Conference Coverage

HDL hypothesis takes yet another hit



AMSTERDAM – A novel oral drug that raises HDL cholesterol levels by upregulating hepatic synthesis of apolipoprotein A1 failed to significantly reduce coronary atheroma volume in a large phase II study.

The lack of efficacy for the drug known as RVX-208 in the ASSURE trial (ApoA1 Synthesis Stimulation and Intravascular Ultrasound for Coronary Atheroma Regression Evaluation) was "disappointing and surprising, given promising earlier findings," Dr. Stephen J. Nicholls observed in presenting the trial results at the annual congress of the European Society of Cardiology.

The study involved 323 patients with symptomatic coronary artery disease and low HDL cholesterol who were randomized 3:1 to 26 weeks of RVX-208 at 100 mg twice daily or placebo. All subjects were on atorvastatin or rosuvastatin. The RVX-208 group experienced a mean 10.9% increase in HDL over baseline, a 12.8% rise in ApoA-1, and a 16% drop in LDL. But these beneficial lipid changes weren’t significantly different than in the placebo group, which showed a 7.7% increase in HDL, a 10.6% bump in ApoA-1, and a 17.6% fall in LDL.

Bruce Jancin/IMNG Medical Media

Dr. Stephen J. Nicholls

The primary study endpoint was change from baseline in atheroma volume. The median drop was 40% in the RVX-208 group and not statistically different from the 30% decrease in placebo-treated controls. Nor was there a significant difference between the two study arms in reduction in atheroma volume within the most-diseased 10-mm coronary segment, reported Dr. Nicholls, professor of medicine at the University of Adelaide and deputy director of the South Australian Health and Medical Research Institute.

Moreover, RVX-208 was associated with liver enzyme elevations in the great majority of treated patients, exceeding three times the upper limit of normal in 7.1% of them.

"This drug had been developed with the thought that it would be a potent oral compound from the perspective of an HDL therapeutic and would be comparable to the HDL infusional approaches that were previously seen to regress plaque. That’s clearly not the case. We saw no biochemical or plaque improvement whatsoever above and beyond the placebo group. So RVX-208 does not appear to be a potent approach to HDL therapeutics," Dr. Nicholls concluded.

Nonetheless, he expressed some regret that the trial hadn’t been designed to be lengthier. It’s possible that with another 6 months or more of treatment the trends favoring the investigational agent might have achieved statistical significance.

Asked if the negative result in ASSURE, coming on top of a steady flow of consistently negative clinical trials for niacin, torcetrapib, and other HDL-raising agents, means that the HDL-raising hypothesis of cardiovascular prevention is dead, Dr. Deepak L. Bhatt replied, "I think that’s a good question. The hypothesis has always been a good one, but I believe that in patients who are statin treated, no one has really shown an incremental benefit of HDL-raising. Of course, there are older data in patients not on statins to show that drugs like niacin are useful, but these drugs also have an effect on other lipid parameters, like LDL.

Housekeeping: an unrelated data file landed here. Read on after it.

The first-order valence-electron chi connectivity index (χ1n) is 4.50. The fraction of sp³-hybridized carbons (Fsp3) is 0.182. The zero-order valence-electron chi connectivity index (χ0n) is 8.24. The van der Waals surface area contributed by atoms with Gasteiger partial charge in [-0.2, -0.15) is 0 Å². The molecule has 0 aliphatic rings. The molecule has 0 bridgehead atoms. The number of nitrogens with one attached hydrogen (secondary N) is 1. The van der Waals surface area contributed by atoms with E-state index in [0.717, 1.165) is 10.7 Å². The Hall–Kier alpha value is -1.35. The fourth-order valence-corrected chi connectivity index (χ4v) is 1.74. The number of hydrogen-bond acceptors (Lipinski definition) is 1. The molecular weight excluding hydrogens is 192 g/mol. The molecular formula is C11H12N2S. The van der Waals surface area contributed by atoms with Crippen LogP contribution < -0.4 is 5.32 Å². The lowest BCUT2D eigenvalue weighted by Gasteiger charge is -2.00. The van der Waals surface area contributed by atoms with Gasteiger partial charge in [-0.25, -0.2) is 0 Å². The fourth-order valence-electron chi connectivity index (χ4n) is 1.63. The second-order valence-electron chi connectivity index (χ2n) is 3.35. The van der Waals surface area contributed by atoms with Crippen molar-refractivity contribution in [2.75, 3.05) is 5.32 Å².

"It does appear that low HDL is a risk marker. But it may not be a modifiable risk factor. I think for the time being, the HDL hypothesis remains a hypothesis with a lot of holes in it. Moving forward, we’ll probably have more to gain by reducing LDL incrementally beyond the levels obtained with statins than with solely trying to raise HDL, unless those HDL-raising compounds we study in the future also have LDL-reduction or other properties," added Dr. Bhatt, professor of medicine at Harvard Medical School, Boston, and chief of cardiology at Veterans Affairs Boston Healthcare System.

Dr. Nicholls conceded that "this continues to be a field with a lot of uncertainty." But he asserted "there continues to be immense interest in the development of therapies targeting HDL."

Noting that, in ASSURE, RVX-208 wasn’t significantly better at raising HDL than was state-of-the-art background medical therapy including statins in the placebo arm, he said, "I think we haven’t really tested the HDL hypothesis yet." Advancing an investigational agent to phase III testing with clinical outcomes will require that the drug first demonstrate atheroma regression in a solid phase II study, he added.

The ASSURE trial was sponsored by Resverlogix. Dr. Nicholls has received research support from, and serves as a consultant to, Resverlogix and more than half a dozen other pharmaceutical companies.

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